The questions of how and to what extent the Petitioners are able to recoup their losses remain. They, of course, seek a credit for the entire amount of the overpayment against future compensation payments. Claimant counters that such a result is not contemplated by the Act, which provides the remedy of a supersedeas fund to limit losses under these circumstances.
Petitioners rely principally upon two cases, Fahringer, McCarty & Grey, Inc. v. Workmen's Compensation Appeal Board (Green), 107 Pa. Commonwealth Ct. 597, 529 A.2d 56 (1987) and General v. E. Roseman Co., 21 Pa. Commonwealth Ct. 72, 343 A.2d 683 (1975). In Fahringer our Court en banc determined that an employer was entitled to a credit against future compensation
[ 123 Pa. Commw. Page 162]
in a situation where a miscalculation of the claimant's weekly wage had resulted in overpayments of compensation. While applying the equitable doctrine of unjust enrichment to allow for the credit, we directed the Board to consider the financial hardship to the claimant in determining the amount to be deducted from his future payments of compensation.
In General, we were faced with a situation in which a claimant and his employer had entered into an agreement for a lump sum payment of $7,000 to the claimant for 175 weeks of future disability payments. After the lump sum had been paid, but before the expiration of the 175 weeks, the claimant filed a petition for reinstatement of his compensation. While noting that the claimant's continuing disability was not contested, we nonetheless allowed the $7,000 to be credited against future compensation because a contrary conclusion would have resulted in a double recovery by the claimant.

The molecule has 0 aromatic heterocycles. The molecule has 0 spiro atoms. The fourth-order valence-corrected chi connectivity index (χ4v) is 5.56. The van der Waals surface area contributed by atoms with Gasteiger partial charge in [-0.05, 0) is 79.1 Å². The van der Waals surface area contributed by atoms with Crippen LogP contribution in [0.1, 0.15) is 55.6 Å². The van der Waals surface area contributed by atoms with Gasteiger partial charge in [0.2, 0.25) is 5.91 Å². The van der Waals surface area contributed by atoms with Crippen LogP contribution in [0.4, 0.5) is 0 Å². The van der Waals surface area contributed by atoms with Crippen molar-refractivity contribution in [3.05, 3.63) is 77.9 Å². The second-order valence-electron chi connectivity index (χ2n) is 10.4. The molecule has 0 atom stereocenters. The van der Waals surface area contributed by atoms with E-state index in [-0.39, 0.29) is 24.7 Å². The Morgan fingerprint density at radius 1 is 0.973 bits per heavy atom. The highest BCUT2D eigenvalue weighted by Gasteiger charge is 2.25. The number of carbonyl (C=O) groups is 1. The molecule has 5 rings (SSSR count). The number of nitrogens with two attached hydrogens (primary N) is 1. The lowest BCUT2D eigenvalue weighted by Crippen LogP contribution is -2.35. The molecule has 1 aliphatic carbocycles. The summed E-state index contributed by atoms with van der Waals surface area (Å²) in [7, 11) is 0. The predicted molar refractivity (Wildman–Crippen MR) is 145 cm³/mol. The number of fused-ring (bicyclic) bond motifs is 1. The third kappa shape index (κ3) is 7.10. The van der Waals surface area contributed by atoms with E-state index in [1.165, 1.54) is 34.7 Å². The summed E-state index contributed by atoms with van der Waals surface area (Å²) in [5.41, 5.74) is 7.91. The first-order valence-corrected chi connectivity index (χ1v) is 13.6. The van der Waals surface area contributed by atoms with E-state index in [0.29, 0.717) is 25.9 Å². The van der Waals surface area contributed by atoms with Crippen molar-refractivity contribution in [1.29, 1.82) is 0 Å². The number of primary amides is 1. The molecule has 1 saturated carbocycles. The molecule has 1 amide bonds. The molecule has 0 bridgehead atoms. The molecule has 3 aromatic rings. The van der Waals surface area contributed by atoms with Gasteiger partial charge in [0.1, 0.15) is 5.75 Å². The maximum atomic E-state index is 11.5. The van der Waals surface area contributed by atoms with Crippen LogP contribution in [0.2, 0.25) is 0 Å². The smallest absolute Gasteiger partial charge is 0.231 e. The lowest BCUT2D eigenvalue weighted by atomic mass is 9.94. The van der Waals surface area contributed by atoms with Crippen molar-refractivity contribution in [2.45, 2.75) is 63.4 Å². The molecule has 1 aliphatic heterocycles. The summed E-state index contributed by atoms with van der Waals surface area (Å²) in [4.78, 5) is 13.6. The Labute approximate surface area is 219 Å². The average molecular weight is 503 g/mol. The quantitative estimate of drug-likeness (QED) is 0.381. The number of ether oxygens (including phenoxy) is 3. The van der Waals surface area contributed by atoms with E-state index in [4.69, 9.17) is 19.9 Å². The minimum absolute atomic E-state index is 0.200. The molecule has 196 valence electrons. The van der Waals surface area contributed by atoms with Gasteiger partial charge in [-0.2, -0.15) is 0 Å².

While these decisions are indicative of our reluctance to countenance unjust enrichment, we must nevertheless note that neither Fahringer nor General involved the possibility of a supersedeas fund remedy. Claimant here relies on the language of Section 443 of the Act, which provides, in part, as follows:
(a) If, in any case in which a supersedeas has been requested and denied under the provisions of section 413 or section 430, payments of compensation are made as a result thereof and upon the final outcome of the proceedings, it is determined that such compensation, was not, in fact, payable, the insurer who has made such payments shall be reimbursed therefor. . . .
(b) There is hereby established a special fund in the State Treasury, separate and apart from all other public moneys or funds of this Commonwealth, to be known as the Workmen's Compensation
[ 123 Pa. Commw. Page 163]
Supersedeas Fund. The purpose of this fund shall be to provide moneys for payments pursuant to subsection (a) . . . .